The 100-day search for Malaysia Airlines flight MH370 has not yet explored the area most likely to be the final resting place of the plane because it was diverted by bogus "black box" signals, according to Inmarsat, the British satellite firm.
Australian authorities are expected to announce a revised search zone in the coming weeks after finding no trace of the plane in more than three months since it disappeared on its way to Beijing from Kuala Lumpur.
But the search has yet to arrive at the "hotspot" in the southern Indian Ocean where the plane most likely went down, according to calculations made on its most probable flight path by Inmarsat, the satellite company told the BBC.
Relatives of passengers onboard the Malaysia Airlines MH370. Photo / AP
An Australian naval vessel dispatched to that site early in the search was waylaid when it picked up a series of acoustic "pings" that were then considered the "most promising lead", Australia's Joint Agency Coordination Centre said.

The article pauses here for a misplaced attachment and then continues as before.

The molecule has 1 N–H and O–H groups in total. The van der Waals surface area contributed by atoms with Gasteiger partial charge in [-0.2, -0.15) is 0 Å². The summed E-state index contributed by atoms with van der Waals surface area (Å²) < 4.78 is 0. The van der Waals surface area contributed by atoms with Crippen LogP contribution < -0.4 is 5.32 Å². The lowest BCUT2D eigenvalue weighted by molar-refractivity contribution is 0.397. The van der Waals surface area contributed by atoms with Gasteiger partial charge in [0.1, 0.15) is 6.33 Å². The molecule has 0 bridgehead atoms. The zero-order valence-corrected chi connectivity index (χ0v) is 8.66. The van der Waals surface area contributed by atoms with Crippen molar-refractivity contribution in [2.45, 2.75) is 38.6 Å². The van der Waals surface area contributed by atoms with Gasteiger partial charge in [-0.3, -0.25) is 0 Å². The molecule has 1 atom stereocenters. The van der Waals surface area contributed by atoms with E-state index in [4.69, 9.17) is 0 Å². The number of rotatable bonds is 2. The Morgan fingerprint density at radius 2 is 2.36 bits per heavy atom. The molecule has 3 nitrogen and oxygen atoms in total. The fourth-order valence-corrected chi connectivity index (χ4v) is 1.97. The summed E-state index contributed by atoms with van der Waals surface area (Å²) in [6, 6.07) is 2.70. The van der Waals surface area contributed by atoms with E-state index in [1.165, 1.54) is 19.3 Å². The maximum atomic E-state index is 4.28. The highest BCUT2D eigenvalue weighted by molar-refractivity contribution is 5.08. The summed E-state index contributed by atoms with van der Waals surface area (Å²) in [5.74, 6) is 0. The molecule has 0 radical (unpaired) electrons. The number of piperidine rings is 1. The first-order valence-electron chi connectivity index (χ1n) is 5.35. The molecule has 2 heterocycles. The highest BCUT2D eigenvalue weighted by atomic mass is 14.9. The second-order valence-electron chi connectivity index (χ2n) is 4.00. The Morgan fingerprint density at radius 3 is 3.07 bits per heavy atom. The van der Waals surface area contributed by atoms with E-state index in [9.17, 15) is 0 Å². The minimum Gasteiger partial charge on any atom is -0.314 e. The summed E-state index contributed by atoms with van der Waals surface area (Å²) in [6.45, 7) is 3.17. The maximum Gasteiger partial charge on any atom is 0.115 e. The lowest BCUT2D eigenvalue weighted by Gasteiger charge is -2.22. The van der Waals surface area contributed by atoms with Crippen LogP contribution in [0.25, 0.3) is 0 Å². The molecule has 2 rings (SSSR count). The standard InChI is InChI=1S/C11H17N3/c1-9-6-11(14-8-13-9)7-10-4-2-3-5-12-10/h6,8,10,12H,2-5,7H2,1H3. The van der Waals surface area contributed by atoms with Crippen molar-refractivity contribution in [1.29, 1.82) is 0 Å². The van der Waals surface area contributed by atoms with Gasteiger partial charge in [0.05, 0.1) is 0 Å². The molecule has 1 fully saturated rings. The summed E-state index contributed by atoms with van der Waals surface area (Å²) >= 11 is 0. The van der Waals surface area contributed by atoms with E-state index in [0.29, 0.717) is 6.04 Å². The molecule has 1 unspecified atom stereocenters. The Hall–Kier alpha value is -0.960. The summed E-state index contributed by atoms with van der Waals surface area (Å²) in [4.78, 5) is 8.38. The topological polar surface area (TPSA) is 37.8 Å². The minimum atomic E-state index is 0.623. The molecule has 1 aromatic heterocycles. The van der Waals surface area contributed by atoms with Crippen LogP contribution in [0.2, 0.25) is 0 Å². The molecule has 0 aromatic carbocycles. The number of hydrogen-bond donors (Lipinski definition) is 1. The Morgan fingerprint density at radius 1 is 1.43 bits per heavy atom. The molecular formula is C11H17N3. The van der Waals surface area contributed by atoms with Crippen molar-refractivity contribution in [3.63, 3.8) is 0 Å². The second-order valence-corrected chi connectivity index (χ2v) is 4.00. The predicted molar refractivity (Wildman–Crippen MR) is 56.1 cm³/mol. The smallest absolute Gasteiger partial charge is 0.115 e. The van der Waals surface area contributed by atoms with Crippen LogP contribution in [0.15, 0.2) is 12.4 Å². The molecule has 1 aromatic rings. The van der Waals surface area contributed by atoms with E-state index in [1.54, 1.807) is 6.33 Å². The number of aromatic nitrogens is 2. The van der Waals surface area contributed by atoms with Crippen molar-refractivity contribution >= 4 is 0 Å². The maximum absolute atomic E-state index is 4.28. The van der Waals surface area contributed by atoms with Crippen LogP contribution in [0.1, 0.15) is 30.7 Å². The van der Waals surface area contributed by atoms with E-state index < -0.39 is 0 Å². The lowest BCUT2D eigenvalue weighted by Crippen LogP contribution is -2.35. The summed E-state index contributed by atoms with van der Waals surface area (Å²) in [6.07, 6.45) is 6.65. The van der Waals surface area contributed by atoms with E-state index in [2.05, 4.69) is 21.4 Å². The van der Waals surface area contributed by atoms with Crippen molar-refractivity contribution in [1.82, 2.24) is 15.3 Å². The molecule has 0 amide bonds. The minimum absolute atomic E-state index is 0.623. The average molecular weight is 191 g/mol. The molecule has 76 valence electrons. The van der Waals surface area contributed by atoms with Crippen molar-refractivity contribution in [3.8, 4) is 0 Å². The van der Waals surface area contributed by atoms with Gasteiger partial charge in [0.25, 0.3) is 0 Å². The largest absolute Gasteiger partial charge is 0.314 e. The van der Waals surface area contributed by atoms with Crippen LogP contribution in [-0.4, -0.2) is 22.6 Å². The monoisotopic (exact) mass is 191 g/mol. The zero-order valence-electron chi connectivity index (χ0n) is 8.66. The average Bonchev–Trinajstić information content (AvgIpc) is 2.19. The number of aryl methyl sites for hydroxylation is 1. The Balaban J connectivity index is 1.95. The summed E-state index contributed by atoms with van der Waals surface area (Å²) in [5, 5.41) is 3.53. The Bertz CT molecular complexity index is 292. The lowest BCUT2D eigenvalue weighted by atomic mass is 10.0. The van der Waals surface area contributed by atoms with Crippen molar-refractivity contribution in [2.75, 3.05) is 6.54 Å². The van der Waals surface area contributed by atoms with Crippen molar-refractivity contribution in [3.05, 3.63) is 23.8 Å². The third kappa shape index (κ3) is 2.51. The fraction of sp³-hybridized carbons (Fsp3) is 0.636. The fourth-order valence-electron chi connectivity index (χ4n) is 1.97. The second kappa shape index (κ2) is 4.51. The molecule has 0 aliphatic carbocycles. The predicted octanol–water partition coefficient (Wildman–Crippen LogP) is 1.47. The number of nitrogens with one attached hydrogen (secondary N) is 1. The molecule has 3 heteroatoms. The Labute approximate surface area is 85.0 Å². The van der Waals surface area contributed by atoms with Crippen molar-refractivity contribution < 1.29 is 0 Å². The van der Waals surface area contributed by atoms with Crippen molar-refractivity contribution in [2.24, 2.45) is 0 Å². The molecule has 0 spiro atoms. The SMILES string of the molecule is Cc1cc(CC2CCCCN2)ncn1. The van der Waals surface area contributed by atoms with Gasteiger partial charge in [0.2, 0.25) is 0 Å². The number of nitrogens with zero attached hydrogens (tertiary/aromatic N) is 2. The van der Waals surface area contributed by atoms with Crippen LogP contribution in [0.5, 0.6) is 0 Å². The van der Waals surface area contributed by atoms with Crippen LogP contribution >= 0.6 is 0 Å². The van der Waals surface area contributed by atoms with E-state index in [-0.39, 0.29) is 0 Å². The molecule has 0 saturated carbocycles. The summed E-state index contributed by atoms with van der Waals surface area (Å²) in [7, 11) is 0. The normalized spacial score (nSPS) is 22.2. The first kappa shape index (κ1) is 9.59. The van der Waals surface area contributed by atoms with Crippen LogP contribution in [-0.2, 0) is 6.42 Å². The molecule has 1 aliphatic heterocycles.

As a result, the search was diverted to a 330-square-mile area north-west of Perth. The search proved fruitless and the zone was abandoned at the end of May.
Inmarsat's Chris Ashton told the BBC that this was "by no means an unrealistic location", but was "further to the northeast than our area of highest probability". A spokesman for Australia's defence minister said the search had used the best resources at hand.
The Australian Transport Safety Bureau (ATSB) said that experts were continuing to examine satellite and aircraft performance data to determine the area that offers the highest probability of finding the aircraft. The total search area covers 23,000 square miles.
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